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The last week has been a Rorschach test for investors. Bearish investors question the assumptions and results of government-conducted stress tests, which required top U.S. banks to raise billions in new capital. Bullish investors cite realistic hopes that this round of capital-raising could signal an end to the financial crisis.
At first the bulls seemed to win the day, with financial stocks helping to lead the market higher last week. Then, on May 11, bank stocks gave up some of their gains. So is it really, finally, safe to invest in financial stocks?
There's no doubt that something has changed. In just a few days, institutions from U.S. Bancorp (USB) and Wells Fargo (WFC) to Keycorp (KEY) and Capital One Financial (COF) have been able to raise billions—not from the government but from private investors.
A long crisis of investor confidence appears to have ended, at least temporarily, from a combination of stress test results, a stabilizing financial and economic situation, and the passage of time. "It's showing investors are regaining some confidence in the banks," says Mark Batty, an equity analyst at PNC Capital Advisors (PNC). "That's a positive for the system overall."
Still, bank stocks retreated on May 11 after a strong rally in the past two months that saw many financial equities double in price. Batty thinks an oversupply of new shares on the market may be to blame. Indeed, banks are offering equity shares not just because they were required to do so (by the results of government stress tests), but because they want to.
U.S. Bancorp, which got a clean bill of health from its stress test, offered $2.5 billion in common stock on May 11. Although the offering dilutes the stakes of current shareholders, it is part of the bank's plan to pay back $6.6 billion it owes the government through the U.S. Treasury's Troubled Asset Relief Program, or TARP. Getting out from under TARP is a top goal for many banks, though some market observers question their motives.
TARP bailout funds had strings attached, including limits on employee compensation. "It's in management's interest to get out of [TARP] so they can pay themselves more," says Standard & Poor's equity analyst Stuart Plesser. One disadvantage of leaving TARP: The government says it will withdraw guarantees on debt issues, which could hurt profitability, Plesser says.
But leaving TARP could have its pluses, Plesser and others say. "The companies that can emerge from TARP and just get the government out of their lives are going to have a significant competitive advantage," says Uri Landesman of ING Investment Management (ING). Non-TARP banks might better be able to retain and attract talented employees, Landesman says. And even if that's not true, he says, "that's going to be the perception of customers."
Paying back the government will be a mark of strength. It could be a sign—for investors and customers—that a bank is healthy and has beaten its financial troubles, Landesman says. Plesser, however, warns that many of the strongest banks—those, such as U.S. Bancorp, most likely to pay back TARP funds—have shares selling at expensive prices on the stock market.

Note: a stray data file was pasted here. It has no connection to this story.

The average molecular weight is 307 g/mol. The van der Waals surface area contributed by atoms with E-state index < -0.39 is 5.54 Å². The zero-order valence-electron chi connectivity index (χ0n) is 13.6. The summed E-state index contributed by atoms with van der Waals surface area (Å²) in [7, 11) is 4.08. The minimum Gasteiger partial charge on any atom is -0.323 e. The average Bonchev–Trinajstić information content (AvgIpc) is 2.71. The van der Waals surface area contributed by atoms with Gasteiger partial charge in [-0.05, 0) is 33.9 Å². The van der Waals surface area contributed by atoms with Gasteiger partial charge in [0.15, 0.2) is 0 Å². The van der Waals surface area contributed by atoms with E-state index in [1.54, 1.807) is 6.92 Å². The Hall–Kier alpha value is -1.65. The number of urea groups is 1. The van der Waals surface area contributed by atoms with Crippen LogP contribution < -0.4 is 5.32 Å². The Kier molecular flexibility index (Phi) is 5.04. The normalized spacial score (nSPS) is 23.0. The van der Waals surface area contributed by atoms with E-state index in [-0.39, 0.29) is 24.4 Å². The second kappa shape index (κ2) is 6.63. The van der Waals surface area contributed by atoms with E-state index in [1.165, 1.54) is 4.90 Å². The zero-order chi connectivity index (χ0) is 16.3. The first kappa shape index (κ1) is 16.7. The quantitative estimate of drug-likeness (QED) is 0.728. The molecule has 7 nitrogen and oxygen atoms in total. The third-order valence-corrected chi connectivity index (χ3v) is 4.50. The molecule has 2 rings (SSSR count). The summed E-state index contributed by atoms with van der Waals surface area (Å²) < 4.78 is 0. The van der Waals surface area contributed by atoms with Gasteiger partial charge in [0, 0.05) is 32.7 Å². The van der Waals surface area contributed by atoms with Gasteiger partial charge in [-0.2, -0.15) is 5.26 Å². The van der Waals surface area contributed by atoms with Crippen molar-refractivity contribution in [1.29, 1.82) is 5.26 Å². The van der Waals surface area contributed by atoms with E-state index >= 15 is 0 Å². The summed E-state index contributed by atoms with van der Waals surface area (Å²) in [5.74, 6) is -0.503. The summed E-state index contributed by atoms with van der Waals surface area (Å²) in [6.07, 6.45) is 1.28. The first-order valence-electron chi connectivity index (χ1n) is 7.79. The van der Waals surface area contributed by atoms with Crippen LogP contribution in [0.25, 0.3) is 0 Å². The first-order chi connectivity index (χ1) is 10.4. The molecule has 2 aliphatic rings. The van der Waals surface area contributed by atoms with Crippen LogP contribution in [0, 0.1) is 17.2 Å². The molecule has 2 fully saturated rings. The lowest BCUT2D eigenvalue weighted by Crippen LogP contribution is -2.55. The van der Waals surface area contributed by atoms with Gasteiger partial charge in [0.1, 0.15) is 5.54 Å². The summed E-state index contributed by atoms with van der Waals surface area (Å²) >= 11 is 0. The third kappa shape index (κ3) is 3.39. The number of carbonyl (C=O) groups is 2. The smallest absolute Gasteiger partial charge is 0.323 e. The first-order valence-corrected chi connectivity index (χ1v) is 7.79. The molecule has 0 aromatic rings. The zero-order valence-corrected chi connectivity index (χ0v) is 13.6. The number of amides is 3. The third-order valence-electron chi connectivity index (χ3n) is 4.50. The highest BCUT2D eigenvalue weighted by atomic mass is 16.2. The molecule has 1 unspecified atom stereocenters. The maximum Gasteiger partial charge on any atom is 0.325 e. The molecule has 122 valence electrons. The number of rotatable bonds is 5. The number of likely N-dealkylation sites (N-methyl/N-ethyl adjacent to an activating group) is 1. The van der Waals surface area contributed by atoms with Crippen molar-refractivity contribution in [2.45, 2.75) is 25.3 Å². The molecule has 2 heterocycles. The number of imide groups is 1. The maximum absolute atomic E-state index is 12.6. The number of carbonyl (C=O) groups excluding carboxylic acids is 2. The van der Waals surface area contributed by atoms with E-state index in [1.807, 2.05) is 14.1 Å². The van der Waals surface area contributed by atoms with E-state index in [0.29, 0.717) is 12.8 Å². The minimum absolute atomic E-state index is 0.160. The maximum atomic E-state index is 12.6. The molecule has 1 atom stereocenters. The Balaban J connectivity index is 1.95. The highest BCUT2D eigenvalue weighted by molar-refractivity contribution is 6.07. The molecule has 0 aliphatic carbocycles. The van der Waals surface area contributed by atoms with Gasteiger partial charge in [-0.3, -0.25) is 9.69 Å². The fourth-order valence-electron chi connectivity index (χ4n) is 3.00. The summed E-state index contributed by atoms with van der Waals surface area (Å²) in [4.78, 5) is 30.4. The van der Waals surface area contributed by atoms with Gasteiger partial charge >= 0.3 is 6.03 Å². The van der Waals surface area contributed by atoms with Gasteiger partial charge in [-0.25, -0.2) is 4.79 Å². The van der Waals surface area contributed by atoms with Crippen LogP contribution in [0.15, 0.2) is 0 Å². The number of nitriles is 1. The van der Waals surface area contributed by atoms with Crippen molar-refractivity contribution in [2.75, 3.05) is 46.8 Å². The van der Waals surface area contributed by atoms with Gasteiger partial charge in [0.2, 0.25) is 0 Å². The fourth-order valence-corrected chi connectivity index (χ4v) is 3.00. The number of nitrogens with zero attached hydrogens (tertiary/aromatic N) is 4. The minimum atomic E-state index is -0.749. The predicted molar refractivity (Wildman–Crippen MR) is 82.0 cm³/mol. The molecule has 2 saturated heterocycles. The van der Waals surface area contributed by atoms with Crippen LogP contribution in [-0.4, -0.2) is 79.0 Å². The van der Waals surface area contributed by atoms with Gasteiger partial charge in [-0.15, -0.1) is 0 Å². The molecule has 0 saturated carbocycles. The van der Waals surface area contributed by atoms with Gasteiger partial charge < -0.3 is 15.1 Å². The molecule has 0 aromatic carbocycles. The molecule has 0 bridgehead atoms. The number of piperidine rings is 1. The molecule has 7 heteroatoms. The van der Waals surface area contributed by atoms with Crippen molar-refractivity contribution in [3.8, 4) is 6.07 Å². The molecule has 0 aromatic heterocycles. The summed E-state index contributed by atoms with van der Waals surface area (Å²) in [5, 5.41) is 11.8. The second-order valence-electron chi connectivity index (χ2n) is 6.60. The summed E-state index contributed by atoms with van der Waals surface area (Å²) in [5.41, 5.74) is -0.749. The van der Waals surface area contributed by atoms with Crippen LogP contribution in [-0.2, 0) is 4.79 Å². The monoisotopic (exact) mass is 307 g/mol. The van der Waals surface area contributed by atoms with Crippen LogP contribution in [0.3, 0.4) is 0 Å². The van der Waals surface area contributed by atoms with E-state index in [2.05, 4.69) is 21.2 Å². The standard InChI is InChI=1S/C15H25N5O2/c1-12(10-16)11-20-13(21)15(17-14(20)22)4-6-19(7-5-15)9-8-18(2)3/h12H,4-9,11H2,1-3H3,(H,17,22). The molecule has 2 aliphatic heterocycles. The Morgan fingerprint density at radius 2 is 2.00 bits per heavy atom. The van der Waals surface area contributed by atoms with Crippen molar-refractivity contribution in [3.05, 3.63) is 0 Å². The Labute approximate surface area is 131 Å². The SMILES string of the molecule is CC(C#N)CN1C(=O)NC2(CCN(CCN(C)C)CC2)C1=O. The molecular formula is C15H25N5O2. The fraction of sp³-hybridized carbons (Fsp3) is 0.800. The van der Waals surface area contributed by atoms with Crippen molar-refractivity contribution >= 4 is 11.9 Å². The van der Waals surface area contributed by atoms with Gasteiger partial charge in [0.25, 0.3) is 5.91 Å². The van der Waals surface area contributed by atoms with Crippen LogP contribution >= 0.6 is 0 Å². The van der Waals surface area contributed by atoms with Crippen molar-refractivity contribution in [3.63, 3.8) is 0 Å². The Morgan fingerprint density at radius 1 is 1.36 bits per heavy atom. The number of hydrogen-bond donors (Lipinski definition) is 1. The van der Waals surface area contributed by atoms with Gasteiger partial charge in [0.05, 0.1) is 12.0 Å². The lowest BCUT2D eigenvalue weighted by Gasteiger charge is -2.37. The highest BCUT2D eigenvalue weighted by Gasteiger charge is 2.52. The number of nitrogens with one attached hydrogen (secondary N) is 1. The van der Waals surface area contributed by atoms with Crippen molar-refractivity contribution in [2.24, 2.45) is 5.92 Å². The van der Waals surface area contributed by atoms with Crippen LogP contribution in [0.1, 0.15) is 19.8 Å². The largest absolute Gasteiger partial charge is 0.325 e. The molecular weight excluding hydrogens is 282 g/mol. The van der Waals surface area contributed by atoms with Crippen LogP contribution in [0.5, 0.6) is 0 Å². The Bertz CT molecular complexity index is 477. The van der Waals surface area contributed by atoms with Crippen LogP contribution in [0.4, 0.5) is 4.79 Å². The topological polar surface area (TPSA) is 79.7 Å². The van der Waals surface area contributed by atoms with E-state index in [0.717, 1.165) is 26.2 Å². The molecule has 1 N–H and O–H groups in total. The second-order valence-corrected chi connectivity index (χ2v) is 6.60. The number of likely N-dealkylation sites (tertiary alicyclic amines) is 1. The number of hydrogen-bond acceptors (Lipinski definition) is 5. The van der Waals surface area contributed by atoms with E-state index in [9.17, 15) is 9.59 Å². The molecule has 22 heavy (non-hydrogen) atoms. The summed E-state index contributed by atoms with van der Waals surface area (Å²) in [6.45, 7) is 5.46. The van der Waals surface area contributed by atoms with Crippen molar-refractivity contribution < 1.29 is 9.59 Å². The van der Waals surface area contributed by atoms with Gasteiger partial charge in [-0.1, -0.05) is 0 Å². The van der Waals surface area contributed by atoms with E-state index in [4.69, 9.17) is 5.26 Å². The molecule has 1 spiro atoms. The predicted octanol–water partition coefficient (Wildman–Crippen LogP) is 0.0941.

No matter what the stress tests say, it may be too early to call any U.S. bank healthy. As New York University professor Nouriel Roubini put it May 8: "The stress tests are not stressful enough." The results "significant[ly] underestimate [banks'] capital/equity needs."
Interpreting stress test results is a subjective process. Investors can't examine the Federal Reserve's calculations in detail, nor look deeply into the quality of the items on a bank's balance sheet. "Nobody outside the institution understands the quality of [a bank's] assets," says Larry Tabb, chief executive of TABB Group.
Since that part of the stress test is so difficult to evaluate, investors must look at the broader economic assumptions built into the stress tests. For example, the tests assumed that the unemployment rate hits 10.3% in 2010. The future of banks "really depends on what happens with the economy," Tabb says. Roubini, however, assumes the jobless rate will reach 10.5% by the end of this year and exceed 11% in 2010.
As usual, economists disagree, but recent jobs data have not eased concerns. "The high and still rapidly rising rate of unemployment remains the Achilles' heel of the economic recovery," John Ryding and Conrad DeQuadros of RDQ Economics wrote on May 8.
For banks, "it's still a difficult road ahead," says Quincy Krosby, chief investment strategist at the Hartford (HIG). Among the worries—ll linked to the state of the broader economy—are "collateral damage from credit-card debt, commercial debt, and housing market foreclosures," she says.
S&P's Plesser says his focus is shifting toward employment trends and away from home prices. The housing market had a large impact on subprime losses, but further losses could come from prime loans, credit cards, and commercial loans—all closely linked to the jobless rate. (S&P, like BusinessWeek, is a unit of The McGraw-Hill Companies.)
The bank stress tests—and the initial success of recent capital-raising—settle at least some investor questions. Investors are in a much better mood than during the depth of the crisis, and nationalization of banks is unlikely. But all indications suggest that the financial sector will remain an extremely stressful place to be an investor.
Steverman is a reporter for BusinessWeek's Investing channel.